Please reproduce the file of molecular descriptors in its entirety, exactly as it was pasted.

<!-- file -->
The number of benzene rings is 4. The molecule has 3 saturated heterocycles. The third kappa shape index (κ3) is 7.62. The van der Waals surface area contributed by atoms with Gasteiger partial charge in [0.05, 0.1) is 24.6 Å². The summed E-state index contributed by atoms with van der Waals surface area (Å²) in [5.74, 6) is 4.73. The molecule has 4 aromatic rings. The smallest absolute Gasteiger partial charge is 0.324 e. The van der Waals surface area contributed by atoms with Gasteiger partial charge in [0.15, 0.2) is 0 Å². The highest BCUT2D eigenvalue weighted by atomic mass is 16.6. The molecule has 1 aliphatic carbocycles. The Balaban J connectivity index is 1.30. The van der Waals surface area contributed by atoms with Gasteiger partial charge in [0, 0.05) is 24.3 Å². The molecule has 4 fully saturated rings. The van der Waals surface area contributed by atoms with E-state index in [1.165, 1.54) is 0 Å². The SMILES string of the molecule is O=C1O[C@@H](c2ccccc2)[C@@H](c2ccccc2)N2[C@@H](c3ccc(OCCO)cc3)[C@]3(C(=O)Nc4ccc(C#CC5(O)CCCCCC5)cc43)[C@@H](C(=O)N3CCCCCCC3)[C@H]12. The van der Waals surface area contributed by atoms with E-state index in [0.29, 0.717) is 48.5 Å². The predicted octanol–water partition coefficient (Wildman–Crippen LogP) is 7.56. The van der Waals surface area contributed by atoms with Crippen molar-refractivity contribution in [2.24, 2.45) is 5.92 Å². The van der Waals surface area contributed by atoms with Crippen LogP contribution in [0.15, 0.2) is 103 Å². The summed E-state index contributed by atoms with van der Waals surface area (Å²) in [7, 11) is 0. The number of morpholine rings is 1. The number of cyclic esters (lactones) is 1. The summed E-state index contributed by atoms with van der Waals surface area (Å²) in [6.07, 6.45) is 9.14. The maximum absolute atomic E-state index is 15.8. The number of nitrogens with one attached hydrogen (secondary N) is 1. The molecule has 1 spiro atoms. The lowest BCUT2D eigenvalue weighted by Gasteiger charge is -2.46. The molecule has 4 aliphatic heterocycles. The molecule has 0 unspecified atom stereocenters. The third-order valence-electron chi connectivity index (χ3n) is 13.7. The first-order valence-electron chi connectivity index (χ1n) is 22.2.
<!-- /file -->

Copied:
The number of benzene rings is 4. The molecule has 3 saturated heterocycles. The third kappa shape index (κ3) is 7.62. The van der Waals surface area contributed by atoms with Gasteiger partial charge in [0.05, 0.1) is 24.6 Å². The summed E-state index contributed by atoms with van der Waals surface area (Å²) in [5.74, 6) is 4.73. The molecule has 4 aromatic rings. The smallest absolute Gasteiger partial charge is 0.324 e. The van der Waals surface area contributed by atoms with Gasteiger partial charge in [0.15, 0.2) is 0 Å². The highest BCUT2D eigenvalue weighted by atomic mass is 16.6. The molecule has 1 aliphatic carbocycles. The Balaban J connectivity index is 1.30. The van der Waals surface area contributed by atoms with Gasteiger partial charge in [0, 0.05) is 24.3 Å². The molecule has 4 fully saturated rings. The van der Waals surface area contributed by atoms with E-state index in [1.165, 1.54) is 0 Å². The SMILES string of the molecule is O=C1O[C@@H](c2ccccc2)[C@@H](c2ccccc2)N2[C@@H](c3ccc(OCCO)cc3)[C@]3(C(=O)Nc4ccc(C#CC5(O)CCCCCC5)cc43)[C@@H](C(=O)N3CCCCCCC3)[C@H]12. The van der Waals surface area contributed by atoms with E-state index in [0.29, 0.717) is 48.5 Å². The predicted octanol–water partition coefficient (Wildman–Crippen LogP) is 7.56. The van der Waals surface area contributed by atoms with Crippen molar-refractivity contribution in [2.24, 2.45) is 5.92 Å². The van der Waals surface area contributed by atoms with Crippen LogP contribution in [0.15, 0.2) is 103 Å². The summed E-state index contributed by atoms with van der Waals surface area (Å²) in [7, 11) is 0. The number of morpholine rings is 1. The number of cyclic esters (lactones) is 1. The summed E-state index contributed by atoms with van der Waals surface area (Å²) in [6.07, 6.45) is 9.14. The maximum absolute atomic E-state index is 15.8. The number of nitrogens with one attached hydrogen (secondary N) is 1. The molecule has 1 spiro atoms. The lowest BCUT2D eigenvalue weighted by Gasteiger charge is -2.46. The molecule has 4 aliphatic heterocycles. The molecule has 0 unspecified atom stereocenters. The third-order valence-electron chi connectivity index (χ3n) is 13.7. The first-order valence-electron chi connectivity index (χ1n) is 22.2.